In 2018, Serena Maria Auñón-Chancellor became only the second woman of Hispanic descent to fly into outer space. (Ellen Ochoa, who is of Mexican descent, made her first spaceflight in 1993.) Auñón-Chancellor (she pronounces Auñón as ON-un) was born in Indianapolis in 1976. Her father, Dr. Jorge Auñón, is a Cuban exile who arrived in the United States in 1960.
As she confirmed during a 2009 interview, Auñón-Chancellor was still a child when she first developed a strong interest in becoming an astronaut. “I knew when I saw my first shuttle launch as a kid in elementary school,” she explained. “Let’s face it, the Shuttle is a wonderfully complex and beautiful vehicle. It’s hard not to be inspired by its sheer power.”
Auñón-Chancellor earned a B.S. degree in electrical engineering from George Washington University in 1997 and an M.D. from the University of Texas Health Science Center at Houston in 2001. She completed a three-year residency in internal medicine at the University of Texas Medical Branch (UTMB) in Galveston in 2004, and an additional year as chief resident in UTMB’s internal medicine department in 2005.
The following year, Auñón-Chancellor first worked at NASA. She served as a flight surgeon on a contractual basis. Her assignments included spending more than nine months in Russia to help provide medical oversight and assistance for astronauts preparing to travel into space for service on the International Space Station (ISS). The activities that Auñón-Chancellor helped out with included water survival training for these astronauts. She later noted, “It was a great time to learn what an astronaut’s life would be like while training for long-duration missions aboard ISS.”
Auñón-Chancellor also continued moving forward in her educational goals throughout this period. In 2007, she completed an aerospace medicine residency and earned a master of public health (M.P.H.) at UTMB.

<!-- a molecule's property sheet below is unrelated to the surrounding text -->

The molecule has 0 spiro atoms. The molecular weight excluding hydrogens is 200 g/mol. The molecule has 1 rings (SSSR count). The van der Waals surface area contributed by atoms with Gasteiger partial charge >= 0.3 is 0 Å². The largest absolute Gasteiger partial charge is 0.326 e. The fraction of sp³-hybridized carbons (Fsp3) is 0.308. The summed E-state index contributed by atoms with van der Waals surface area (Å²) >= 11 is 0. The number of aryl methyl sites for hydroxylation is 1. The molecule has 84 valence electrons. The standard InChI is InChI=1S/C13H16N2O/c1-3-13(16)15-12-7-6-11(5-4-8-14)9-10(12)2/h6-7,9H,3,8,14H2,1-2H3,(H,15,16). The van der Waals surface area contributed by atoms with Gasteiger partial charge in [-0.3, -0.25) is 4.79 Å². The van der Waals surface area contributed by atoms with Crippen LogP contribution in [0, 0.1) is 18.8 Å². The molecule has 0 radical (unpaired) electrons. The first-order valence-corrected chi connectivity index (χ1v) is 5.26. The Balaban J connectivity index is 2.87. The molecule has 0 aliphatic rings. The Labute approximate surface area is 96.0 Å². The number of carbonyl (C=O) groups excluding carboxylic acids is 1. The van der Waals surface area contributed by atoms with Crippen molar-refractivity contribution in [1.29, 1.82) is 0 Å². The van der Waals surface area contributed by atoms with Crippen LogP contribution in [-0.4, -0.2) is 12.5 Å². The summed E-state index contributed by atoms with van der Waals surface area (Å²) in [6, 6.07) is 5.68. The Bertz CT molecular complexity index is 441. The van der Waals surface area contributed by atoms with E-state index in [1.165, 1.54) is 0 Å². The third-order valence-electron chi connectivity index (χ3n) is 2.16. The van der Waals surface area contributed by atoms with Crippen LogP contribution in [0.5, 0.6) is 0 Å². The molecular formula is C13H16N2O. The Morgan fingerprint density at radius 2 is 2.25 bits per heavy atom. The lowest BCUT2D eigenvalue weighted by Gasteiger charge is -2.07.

Auñón-Chancellor’s contributions at NASA also included serving as deputy surgeon for the crew of the Space Shuttle Endeavour mission STS-127 in 2009. That same year, she was selected as one of 14 members of NASA’s 20th astronaut class. “I actually screamed inside my car . . . good thing it’s fairly soundproof!” she recalled about her excitement over being selected as an astronaut candidate.
During the next 28 months, Auñón-Chancellor underwent all types of intensive training for her potential role as an astronaut. As a key part of her survival training, she spent two months in Antarctica as a member of an ANSMET (Antarctic Search for Meteorites). ANSMET is an initiative funded by the National Science Foundation’s Office of Polar Programs, and Auñón-Chancellor and others searching for meteorites on that 2010-11 expedition spent most of their time living on ice 200 nautical miles (370.4 kilometers) from the South Pole.
After graduating from her training as an astronaut, Auñón-Chancellor participated in space exploration simulation missions officially known as the NASA Extreme Environment Mission Operations (NEEMO). In 2012, she piloted the submarine vehicle DeepWorker 2000 as part of the NEEMO 16 underwater exploration mission off Key West. Three years later, Auñón-Chancellor was one of the aquanauts involved in the NEEMO 20 underwater mission. During this mission, Auñón-Chancellor and her fellow crew members simulated time delays associated with transmitting commands between controllers on Earth and astronauts on Mars.
Auñón-Chancellor’s own opportunity for space travel began as a member of Expedition 56 in 2018. She served as flight engineer for this expedition to the ISS, and she – along with European Space Agency astronaut Alexander Gerst of Germany and Russian cosmonaut Sergey Prokopyev – launched aboard the Russian spacecraft Soyuz MS-09 at Baikonur Cosmodrome in the Republic of Kazakhstan on June 6, 2018. During the next several months at the ISS, Auñón-Chancellor helped conduct hundreds of scientific experiments. Auñón-Chancellor, Gerst, and Prokopyev returned to Earth onboard MS-09 as part of Expedition 57 on December 20. As a result of these expeditions, Auñón-Chancellor spent a total of 196 days, 17 hours, and 49 minutes in space.
Auñón-Chancellor has been the recipient of several honors. These include the Julian E. Ward Memorial Award from the Aerospace Medical Association for her clinical care efforts on behalf of her fellow astronauts.
For more information on Serena Maria Auñón-Chancellor, please check out https://www.nasa.gov/astronauts/biographies/serena-m-aunon-chancellor/biography.
A video about Auñón-Chancellor is available at https://www.youtube.com/watch?v=8xiScHgbsd8.